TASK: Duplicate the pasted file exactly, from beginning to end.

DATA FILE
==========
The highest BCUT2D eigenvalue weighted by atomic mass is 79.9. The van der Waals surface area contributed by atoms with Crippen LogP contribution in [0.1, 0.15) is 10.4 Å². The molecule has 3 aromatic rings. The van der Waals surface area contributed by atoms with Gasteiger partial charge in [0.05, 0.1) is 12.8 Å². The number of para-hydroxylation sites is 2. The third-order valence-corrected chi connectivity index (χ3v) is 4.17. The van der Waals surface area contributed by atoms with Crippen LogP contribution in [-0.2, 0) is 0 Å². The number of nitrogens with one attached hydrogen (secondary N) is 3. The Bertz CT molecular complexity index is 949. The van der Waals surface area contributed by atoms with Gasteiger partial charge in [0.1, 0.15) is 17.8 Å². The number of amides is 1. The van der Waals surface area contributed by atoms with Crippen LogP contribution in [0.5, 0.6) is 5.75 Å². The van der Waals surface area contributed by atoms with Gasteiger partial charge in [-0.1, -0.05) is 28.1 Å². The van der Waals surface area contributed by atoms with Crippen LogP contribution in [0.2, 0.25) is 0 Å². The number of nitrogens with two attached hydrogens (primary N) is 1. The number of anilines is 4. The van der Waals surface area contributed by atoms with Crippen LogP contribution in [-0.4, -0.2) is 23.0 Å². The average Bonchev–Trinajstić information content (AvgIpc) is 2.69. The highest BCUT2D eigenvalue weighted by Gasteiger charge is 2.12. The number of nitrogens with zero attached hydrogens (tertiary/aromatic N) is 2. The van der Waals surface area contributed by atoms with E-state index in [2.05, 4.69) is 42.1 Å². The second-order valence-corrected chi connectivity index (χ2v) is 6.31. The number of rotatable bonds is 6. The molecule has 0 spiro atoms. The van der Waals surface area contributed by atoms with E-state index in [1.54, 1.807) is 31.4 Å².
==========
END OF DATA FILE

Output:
The highest BCUT2D eigenvalue weighted by atomic mass is 79.9. The van der Waals surface area contributed by atoms with Crippen LogP contribution in [0.1, 0.15) is 10.4 Å². The molecule has 3 aromatic rings. The van der Waals surface area contributed by atoms with Gasteiger partial charge in [0.05, 0.1) is 12.8 Å². The number of para-hydroxylation sites is 2. The third-order valence-corrected chi connectivity index (χ3v) is 4.17. The van der Waals surface area contributed by atoms with Crippen LogP contribution in [-0.2, 0) is 0 Å². The number of nitrogens with one attached hydrogen (secondary N) is 3. The Bertz CT molecular complexity index is 949. The van der Waals surface area contributed by atoms with Gasteiger partial charge in [0.1, 0.15) is 17.8 Å². The number of amides is 1. The van der Waals surface area contributed by atoms with Crippen LogP contribution in [0.5, 0.6) is 5.75 Å². The van der Waals surface area contributed by atoms with Gasteiger partial charge in [-0.1, -0.05) is 28.1 Å². The van der Waals surface area contributed by atoms with Crippen LogP contribution in [0.2, 0.25) is 0 Å². The number of nitrogens with two attached hydrogens (primary N) is 1. The number of anilines is 4. The van der Waals surface area contributed by atoms with Crippen LogP contribution in [-0.4, -0.2) is 23.0 Å². The average Bonchev–Trinajstić information content (AvgIpc) is 2.69. The highest BCUT2D eigenvalue weighted by Gasteiger charge is 2.12. The number of nitrogens with zero attached hydrogens (tertiary/aromatic N) is 2. The van der Waals surface area contributed by atoms with E-state index in [2.05, 4.69) is 42.1 Å². The second-order valence-corrected chi connectivity index (χ2v) is 6.31. The number of rotatable bonds is 6. The molecule has 0 spiro atoms. The van der Waals surface area contributed by atoms with E-state index in [1.54, 1.807) is 31.4 Å².